Student Spotlight: Life Detours

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– Photos courtesy of Julia Walczak

Law student returned to school after decade of work and travel

By Sheila Pursglove
Legal News

Julia Walczak’s end goal was always to study law even if she made a few detours along her career path before arriving at Detroit Mercy Law.

She got her first taste of the practice of law during undergrad at Canada’s McMaster University, as an assistant to civil litigator John Kranjc in Hamilton, Ontario; and the first-hand experience solidified her dream of pursuing post-graduate studies in the legal field.

But first, she spent a few years teaching English as a foreign language in Seoul and Busan, South Korea.

“I feel very lucky to have been welcomed into Korea and to have had the chance to experience and be immersed in Korean culture. I had the pleasure of working with such bright and amazing children and am grateful for all the lifelong friendships I made during my time there. It was an experience I’ll never forget,” she says.

She finally achieved her dream of law school in 2018.

“While it was certainly difficult to return to studying after being out of school for such a long period of time, I’m so happy I was able to travel and experience all that I did before being accepted into UDM,” she says. “I think having both real-life work experience as well as overall life experience has helped me to maintain perspective while studying.”

Attending law school was the culmination of a goal she had from a young age, and she picked political science for her undergrad degree as a natural fit for her career plans.

“I’ve always been interested in international relations and comparative perspectives as well as the overall functioning of governments and laws,” she says.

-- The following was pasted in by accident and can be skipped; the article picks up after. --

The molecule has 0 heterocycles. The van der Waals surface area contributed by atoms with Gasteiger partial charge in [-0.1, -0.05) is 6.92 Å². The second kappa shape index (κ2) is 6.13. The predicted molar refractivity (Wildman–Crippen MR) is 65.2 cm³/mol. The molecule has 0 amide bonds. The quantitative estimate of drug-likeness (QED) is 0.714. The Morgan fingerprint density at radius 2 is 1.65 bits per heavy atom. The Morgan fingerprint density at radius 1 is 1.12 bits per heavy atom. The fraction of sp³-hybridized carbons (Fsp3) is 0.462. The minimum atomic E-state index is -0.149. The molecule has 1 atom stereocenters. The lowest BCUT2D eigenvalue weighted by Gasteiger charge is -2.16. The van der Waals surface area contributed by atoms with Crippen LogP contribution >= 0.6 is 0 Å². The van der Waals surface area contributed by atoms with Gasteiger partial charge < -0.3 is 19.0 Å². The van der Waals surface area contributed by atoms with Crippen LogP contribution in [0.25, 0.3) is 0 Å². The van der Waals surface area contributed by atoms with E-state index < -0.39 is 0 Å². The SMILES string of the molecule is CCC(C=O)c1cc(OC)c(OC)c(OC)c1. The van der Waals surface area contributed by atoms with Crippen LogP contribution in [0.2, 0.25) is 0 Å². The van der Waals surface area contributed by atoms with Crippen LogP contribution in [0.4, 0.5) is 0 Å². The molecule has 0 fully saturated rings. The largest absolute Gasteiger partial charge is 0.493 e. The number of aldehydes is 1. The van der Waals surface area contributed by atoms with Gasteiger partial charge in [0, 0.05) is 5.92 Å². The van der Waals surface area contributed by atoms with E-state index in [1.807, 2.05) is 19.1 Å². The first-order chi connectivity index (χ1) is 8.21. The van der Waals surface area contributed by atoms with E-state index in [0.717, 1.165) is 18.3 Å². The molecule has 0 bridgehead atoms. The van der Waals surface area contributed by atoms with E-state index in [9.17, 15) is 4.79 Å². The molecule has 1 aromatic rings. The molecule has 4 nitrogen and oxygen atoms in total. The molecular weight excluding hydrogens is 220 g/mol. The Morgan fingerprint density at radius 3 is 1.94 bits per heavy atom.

Now in her 3L year, Walczak enjoys the sense of community that comes with studying at a smaller school.

“Administrators and professors are so accessible and you can really build relationships with them as well as with your classmates,” she says. “Walking through the halls everyone says hello to each other. It really feels like the school cares about you as a person.”

Granted a Dean’s Fellowship in the Single JD program, the Canadian native plans to eventually sit for the Ontario bar so she is able to handle cross-border matters and has the freedom to practice in either jurisdiction if she so chooses.

“Part of the reason why I plan to be licensed in both Ontario and Michigan is that it’s not so important to me where I am practicing, but that I find meaningful and challenging work that gives me a sense of purpose and opportunity to make a lasting positive impact in my client’s lives,” she says.

Prior to law school, Walczak worked at a family law firm.

“I found the matters to be very interesting and to have a strong personal and human element to them,” she says. “However, every year I’m learning about different areas of practice and am keeping my options open, but leaning towards litigation. I really enjoy being in court and am looking forward to strengthening my advocacy skills this coming year as a Junior Member of UDM’s Moot Court Board of Advocates.”

Walczak is very proud to be a Detroit Mercy Fellow.

“In my undergraduate studies, I was working multiple jobs and wasn’t able to get involved in organizations and volunteering,” she says. “I appreciate the Fellows’ focus on service and have enjoyed becoming involved in the Detroit community, particularly volunteering with the expungement clinic at Greening of Detroit.”

In her 1L year, Walczak was a recipient of the Book Award for Applied Legal Theory and Analysis.

“After having a difficult first semester of transitioning back to studies, receiving the book award was an affirmation that this was the right path for me,” she says. “I found I really enjoyed legal research and writing, and that class helped to strengthen my advocacy skills.”

This year, Walczak is a junior member of Law Review.

“I’m looking forward to choosing a topic I’m passionate about and becoming an expert on it over the next year, of course with the hope my note will be published.”